Dish Network shares were up more than 3% in early trading Monday after influential media analyst Craig Moffett raised his rating on the stock from “sell” to “neutral” and upping his 12-month price target on the stock to $40 from $15, adding that its recent MVNO deal with AT&T erases the biggest overhang on the shares.
In a research note Monday (July 26), Moffett said the biggest weight on Dish stock had been the 2027 expiration of its MVNO deal with T-Mobile, a deadline that the analyst had said previously would make it difficult for the satellite TV pioneer to build out the remainder of its network after that date. But the AT&T agreement, which is essentially for 12 years, pushes that MVNO agreement out to 2033, giving the company the ability to be a hybrid Mobile Network Operator/MVNO “indefinitely.”
Dish has said it will launch its first 5G wireless market -- Las Vegas -- in the third quarter. In June it launched a website -- Project Gene5is -- that will provide consumers updated information on the launch and possibly gauge interest in the service in markets outside of Las Vegas.
“Now, with the stroke of a pen, all those rakes are off the table,” Moffett wrote. “Dish is virtually assured a path to viability.”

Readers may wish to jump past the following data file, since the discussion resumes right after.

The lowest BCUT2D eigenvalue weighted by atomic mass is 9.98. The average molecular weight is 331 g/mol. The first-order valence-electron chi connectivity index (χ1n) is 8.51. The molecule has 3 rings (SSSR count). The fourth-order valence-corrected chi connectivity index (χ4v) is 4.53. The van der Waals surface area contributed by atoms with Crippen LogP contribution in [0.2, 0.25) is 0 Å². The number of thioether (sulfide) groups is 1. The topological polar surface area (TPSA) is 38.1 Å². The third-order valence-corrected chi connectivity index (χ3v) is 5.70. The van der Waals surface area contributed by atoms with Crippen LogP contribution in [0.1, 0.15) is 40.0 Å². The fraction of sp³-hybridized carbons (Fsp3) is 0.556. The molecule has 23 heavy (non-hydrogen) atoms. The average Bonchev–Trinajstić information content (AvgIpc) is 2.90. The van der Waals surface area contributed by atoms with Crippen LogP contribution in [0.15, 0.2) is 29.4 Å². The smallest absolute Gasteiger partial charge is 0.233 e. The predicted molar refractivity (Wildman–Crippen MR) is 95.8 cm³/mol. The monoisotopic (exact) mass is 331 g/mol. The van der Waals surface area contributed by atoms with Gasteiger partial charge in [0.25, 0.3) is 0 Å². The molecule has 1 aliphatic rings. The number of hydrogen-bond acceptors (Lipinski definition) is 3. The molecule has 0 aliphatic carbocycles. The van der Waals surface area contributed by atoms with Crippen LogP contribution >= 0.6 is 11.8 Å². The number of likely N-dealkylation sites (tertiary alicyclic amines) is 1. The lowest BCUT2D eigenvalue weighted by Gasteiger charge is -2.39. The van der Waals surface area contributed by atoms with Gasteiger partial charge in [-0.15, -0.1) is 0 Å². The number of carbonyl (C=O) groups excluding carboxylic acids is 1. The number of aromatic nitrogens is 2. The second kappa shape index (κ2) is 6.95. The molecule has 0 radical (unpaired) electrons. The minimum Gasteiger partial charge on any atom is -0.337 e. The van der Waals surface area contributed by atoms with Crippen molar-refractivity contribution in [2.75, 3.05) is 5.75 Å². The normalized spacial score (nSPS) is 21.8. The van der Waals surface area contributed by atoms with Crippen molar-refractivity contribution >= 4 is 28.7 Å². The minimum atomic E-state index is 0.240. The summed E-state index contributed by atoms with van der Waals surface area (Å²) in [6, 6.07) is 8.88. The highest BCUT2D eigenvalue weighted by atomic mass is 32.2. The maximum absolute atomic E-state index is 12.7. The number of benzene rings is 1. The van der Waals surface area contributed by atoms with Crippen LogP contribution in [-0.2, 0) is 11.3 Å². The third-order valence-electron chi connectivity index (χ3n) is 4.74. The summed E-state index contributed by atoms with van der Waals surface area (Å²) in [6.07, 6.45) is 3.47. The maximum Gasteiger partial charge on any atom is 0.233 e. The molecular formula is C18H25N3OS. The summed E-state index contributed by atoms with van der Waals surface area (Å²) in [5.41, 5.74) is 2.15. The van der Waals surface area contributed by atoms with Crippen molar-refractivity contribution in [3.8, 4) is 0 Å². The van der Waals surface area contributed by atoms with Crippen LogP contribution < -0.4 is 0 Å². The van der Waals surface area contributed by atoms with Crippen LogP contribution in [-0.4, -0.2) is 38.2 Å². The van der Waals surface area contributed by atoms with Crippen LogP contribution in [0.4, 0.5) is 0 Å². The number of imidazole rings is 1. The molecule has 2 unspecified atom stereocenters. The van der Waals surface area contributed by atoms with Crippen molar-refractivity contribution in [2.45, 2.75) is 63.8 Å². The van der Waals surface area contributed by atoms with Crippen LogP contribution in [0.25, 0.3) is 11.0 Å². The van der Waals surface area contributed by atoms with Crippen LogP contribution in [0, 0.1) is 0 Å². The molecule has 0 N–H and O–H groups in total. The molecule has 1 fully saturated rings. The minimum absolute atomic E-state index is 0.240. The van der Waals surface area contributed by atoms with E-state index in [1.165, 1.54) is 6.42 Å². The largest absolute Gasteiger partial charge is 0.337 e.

Dish shares responded accordingly, rising as high as $43.41 each (up $1.73, or 4.2%) in early trading July 26. The shares were trading at $43.10 (up 3.4%) at 10:50 a.m. on Monday.
Moffett has been a critic, along with several other analysts, concerning Dish’s wireless prospects, saying in reports several years ago that the company’s claims it could build a nationwide wireless network for $10 billion was dangerously low.
Moffett still harbors those fears. In the most recent report he noted that the AT&T deal won’t help the build out at all (Dish is required by federal mandate to make its network available to 70% of the country by 2023) and he estimated that its $10 billion price tag is still incredibly low. But the AT&T deal removed the worst-case scenario from the table, he added.
But making the wireless business easier for Dish doesn’t necessarily bode well for the remaining wireless players. Although Dish will pay AT&T about 4% billion over the life of the MVNO deal, it also allows the satellite company to pick and choose which markets it will build out itself -- most likely the denser, more profitable ones -- and leave the more sparsely populated areas to AT&T.
“Good news for Dish is bad news for the industry,” Moffett wrote. “We are incrementally more bearish about AT&T and Verizon, and less bullish about T-Mobile, than we were before.”
Mike Farrell is senior content producer, finance for Multichannel News/B+C, covering finance, operations and M&A at cable operators and networks across the industry. He joined Multichannel News in September 1998 and has written about major deals and top players in the business ever since. He also writes the On The Money blog, offering deeper dives into a wide variety of topics including, retransmission consent, regional sports networks,and streaming video. In 2015 he won the Jesse H. Neal Award for Best Profile, an in-depth look at the Syfy Network’s Sharknado franchise and its impact on the industry.
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